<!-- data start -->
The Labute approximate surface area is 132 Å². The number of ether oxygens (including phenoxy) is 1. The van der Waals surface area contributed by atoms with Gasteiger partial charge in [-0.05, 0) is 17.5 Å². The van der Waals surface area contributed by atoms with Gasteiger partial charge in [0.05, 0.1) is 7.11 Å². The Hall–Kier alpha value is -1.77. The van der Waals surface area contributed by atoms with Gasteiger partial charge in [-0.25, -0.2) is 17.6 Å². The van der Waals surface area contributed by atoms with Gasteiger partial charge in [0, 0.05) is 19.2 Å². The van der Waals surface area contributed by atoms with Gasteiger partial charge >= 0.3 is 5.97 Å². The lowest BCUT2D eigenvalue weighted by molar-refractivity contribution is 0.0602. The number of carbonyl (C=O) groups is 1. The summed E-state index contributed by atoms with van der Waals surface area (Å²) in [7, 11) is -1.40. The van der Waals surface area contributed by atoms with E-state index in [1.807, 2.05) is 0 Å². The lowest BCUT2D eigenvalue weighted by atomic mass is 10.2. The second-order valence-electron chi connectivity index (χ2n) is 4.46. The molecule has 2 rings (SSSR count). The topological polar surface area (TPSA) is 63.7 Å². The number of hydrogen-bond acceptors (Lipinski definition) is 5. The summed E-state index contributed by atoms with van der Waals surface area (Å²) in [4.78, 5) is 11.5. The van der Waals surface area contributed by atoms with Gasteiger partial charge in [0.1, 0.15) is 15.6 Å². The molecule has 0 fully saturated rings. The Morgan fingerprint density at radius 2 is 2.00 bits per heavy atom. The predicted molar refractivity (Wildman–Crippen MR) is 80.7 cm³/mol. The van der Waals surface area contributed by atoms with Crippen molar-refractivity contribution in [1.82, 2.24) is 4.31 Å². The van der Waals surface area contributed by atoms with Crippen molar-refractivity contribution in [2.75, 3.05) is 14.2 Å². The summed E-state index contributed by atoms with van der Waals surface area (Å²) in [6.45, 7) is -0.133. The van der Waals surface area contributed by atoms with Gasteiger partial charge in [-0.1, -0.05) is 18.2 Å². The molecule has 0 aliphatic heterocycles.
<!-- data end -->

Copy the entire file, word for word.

The Labute approximate surface area is 132 Å². The number of ether oxygens (including phenoxy) is 1. The van der Waals surface area contributed by atoms with Gasteiger partial charge in [-0.05, 0) is 17.5 Å². The van der Waals surface area contributed by atoms with Gasteiger partial charge in [0.05, 0.1) is 7.11 Å². The Hall–Kier alpha value is -1.77. The van der Waals surface area contributed by atoms with Gasteiger partial charge in [-0.25, -0.2) is 17.6 Å². The van der Waals surface area contributed by atoms with Gasteiger partial charge in [0, 0.05) is 19.2 Å². The van der Waals surface area contributed by atoms with Gasteiger partial charge >= 0.3 is 5.97 Å². The lowest BCUT2D eigenvalue weighted by molar-refractivity contribution is 0.0602. The number of carbonyl (C=O) groups is 1. The summed E-state index contributed by atoms with van der Waals surface area (Å²) in [7, 11) is -1.40. The van der Waals surface area contributed by atoms with E-state index in [1.807, 2.05) is 0 Å². The lowest BCUT2D eigenvalue weighted by atomic mass is 10.2. The second-order valence-electron chi connectivity index (χ2n) is 4.46. The molecule has 2 rings (SSSR count). The topological polar surface area (TPSA) is 63.7 Å². The number of hydrogen-bond acceptors (Lipinski definition) is 5. The summed E-state index contributed by atoms with van der Waals surface area (Å²) in [4.78, 5) is 11.5. The van der Waals surface area contributed by atoms with Gasteiger partial charge in [0.1, 0.15) is 15.6 Å². The molecule has 0 fully saturated rings. The Morgan fingerprint density at radius 2 is 2.00 bits per heavy atom. The predicted molar refractivity (Wildman–Crippen MR) is 80.7 cm³/mol. The van der Waals surface area contributed by atoms with Crippen molar-refractivity contribution in [1.82, 2.24) is 4.31 Å². The van der Waals surface area contributed by atoms with Crippen molar-refractivity contribution in [2.75, 3.05) is 14.2 Å². The summed E-state index contributed by atoms with van der Waals surface area (Å²) in [6.45, 7) is -0.133. The van der Waals surface area contributed by atoms with Gasteiger partial charge in [-0.1, -0.05) is 18.2 Å². The molecule has 0 aliphatic heterocycles.